How to Professionally Use the Three Point Lighting Kit

How to Professionally Use the Three Point Lighting Kit

The three-point lighting kit is one of the vital kits that a videographer must have. As someone who is out to provide compelling videos in the market, you have the responsibility to gain the skills in placing the key, filling, backlighting, and adjusting the lighting system. In doing so, you can come up with the most dramatic effects that your viewers will enjoy.

Handling Documentary Lighting

The three-point lighting system is also referred to in the industry as documentary lighting. This is a fundamental lighting set, one that you will use many times during your video producing days. In essence, this will become your go-to set when it comes to lighting.

Setting up has these three premises –

  • It must have a key light which will offer you the most light as it shines on the subject.
  • The fill light is, as its name implies, the light that will fill the shadows that are not given light by the key light.
  • The back light provides a soft glow, thus beautifying the image. This is that glow on the subject’s shoulders or head.

Use the three-point lighting system for just about any kind of interview. Narrative videos would do well to have this kind of lighting setup, too.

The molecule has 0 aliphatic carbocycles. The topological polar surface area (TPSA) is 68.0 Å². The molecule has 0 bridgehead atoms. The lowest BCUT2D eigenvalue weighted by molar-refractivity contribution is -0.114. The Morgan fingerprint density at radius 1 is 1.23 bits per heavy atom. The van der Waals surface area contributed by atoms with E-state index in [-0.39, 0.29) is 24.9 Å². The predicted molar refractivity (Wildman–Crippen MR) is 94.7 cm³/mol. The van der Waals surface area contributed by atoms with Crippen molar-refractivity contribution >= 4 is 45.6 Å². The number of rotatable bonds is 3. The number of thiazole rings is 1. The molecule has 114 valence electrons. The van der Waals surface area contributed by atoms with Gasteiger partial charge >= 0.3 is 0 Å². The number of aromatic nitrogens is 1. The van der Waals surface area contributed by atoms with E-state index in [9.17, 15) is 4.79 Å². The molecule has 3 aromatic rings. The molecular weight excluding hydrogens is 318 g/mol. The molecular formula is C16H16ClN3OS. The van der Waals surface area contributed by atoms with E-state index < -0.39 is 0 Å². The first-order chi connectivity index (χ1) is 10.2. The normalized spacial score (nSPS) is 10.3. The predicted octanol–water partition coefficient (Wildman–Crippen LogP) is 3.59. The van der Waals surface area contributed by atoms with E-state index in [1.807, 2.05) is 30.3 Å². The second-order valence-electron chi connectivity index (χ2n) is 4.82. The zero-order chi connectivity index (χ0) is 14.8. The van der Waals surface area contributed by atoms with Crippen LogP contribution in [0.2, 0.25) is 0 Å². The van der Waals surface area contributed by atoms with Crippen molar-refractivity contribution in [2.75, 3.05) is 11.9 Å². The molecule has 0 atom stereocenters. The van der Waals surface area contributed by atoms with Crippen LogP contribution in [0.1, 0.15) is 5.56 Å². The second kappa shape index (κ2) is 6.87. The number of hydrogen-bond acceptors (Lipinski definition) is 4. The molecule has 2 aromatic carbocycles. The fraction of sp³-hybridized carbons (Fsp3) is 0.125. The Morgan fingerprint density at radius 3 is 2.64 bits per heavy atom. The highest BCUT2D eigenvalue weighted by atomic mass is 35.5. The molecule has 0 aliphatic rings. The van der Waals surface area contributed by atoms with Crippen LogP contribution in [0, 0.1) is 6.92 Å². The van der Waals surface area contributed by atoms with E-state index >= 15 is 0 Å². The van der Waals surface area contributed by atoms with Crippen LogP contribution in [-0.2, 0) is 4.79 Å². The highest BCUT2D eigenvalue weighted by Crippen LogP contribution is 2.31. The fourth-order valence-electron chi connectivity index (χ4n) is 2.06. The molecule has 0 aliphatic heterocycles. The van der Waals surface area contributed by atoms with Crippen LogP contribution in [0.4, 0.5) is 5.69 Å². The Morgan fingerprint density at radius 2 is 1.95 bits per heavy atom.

The Initial Set Up

The first step in setting up your lighting is to have the interviewee face the camera or to have him (or her) look slightly off to the left or to the right. This is the best angles for documentary interviews.

It is best to turn off the lights before you begin shooting the video. This is so you can assess where the light really goes.

Set up the Key Light

Remember that the key light is the strongest among the three lights. This can be anywhere from 150 to 10,000 watts each. The wattage depends on your lighting requirements. Replicating the sun means using 10,000 watts but for all other videos, you must need anywhere from 500-1,000 watts.

This light should be 15-45 degrees on the side of your camera. The interviewer must stand between this light and the camera.

Set Up the Fill Light

While this is less powerful than the key light, it is no less important. Use anywhere from 250 to 500 watts, using diffusers or filters as you need them. Keep testing till you achieve the right kind of brightness for you.

Set Up the Back Light

This is your dramatic effects light, remember? So make sure to place it directly behind your subject. You can rig it up a light stand or you can just hang it above your subject’s back.

This light’s wattage is almost always similar to the fill lights used, or are less powerful. Achieving a halo effect is easy with this light, it can provide more depth for every shot. Back light may not be necessary in some cases but it has the power to add drama to your video so why take it off of your production? Amateur video creators would do well to use this kind of light because no professional would go without it.